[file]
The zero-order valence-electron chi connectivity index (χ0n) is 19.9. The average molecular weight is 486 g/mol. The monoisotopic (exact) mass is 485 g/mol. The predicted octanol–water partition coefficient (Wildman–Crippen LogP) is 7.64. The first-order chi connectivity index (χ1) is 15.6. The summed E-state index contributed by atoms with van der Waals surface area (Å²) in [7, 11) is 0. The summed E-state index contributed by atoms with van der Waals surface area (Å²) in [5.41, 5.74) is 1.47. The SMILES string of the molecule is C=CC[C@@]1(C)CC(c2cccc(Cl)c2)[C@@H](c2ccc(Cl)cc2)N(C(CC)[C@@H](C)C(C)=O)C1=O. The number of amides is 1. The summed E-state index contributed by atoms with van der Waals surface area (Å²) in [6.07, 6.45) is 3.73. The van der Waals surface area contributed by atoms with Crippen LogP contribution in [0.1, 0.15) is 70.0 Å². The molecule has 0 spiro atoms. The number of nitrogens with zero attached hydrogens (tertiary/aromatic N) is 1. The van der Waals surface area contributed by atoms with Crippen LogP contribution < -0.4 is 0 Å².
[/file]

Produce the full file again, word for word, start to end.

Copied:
The zero-order valence-electron chi connectivity index (χ0n) is 19.9. The average molecular weight is 486 g/mol. The monoisotopic (exact) mass is 485 g/mol. The predicted octanol–water partition coefficient (Wildman–Crippen LogP) is 7.64. The first-order chi connectivity index (χ1) is 15.6. The summed E-state index contributed by atoms with van der Waals surface area (Å²) in [7, 11) is 0. The summed E-state index contributed by atoms with van der Waals surface area (Å²) in [5.41, 5.74) is 1.47. The SMILES string of the molecule is C=CC[C@@]1(C)CC(c2cccc(Cl)c2)[C@@H](c2ccc(Cl)cc2)N(C(CC)[C@@H](C)C(C)=O)C1=O. The number of amides is 1. The summed E-state index contributed by atoms with van der Waals surface area (Å²) in [6.07, 6.45) is 3.73. The van der Waals surface area contributed by atoms with Crippen LogP contribution in [0.1, 0.15) is 70.0 Å². The molecule has 0 spiro atoms. The number of nitrogens with zero attached hydrogens (tertiary/aromatic N) is 1. The van der Waals surface area contributed by atoms with Crippen LogP contribution < -0.4 is 0 Å².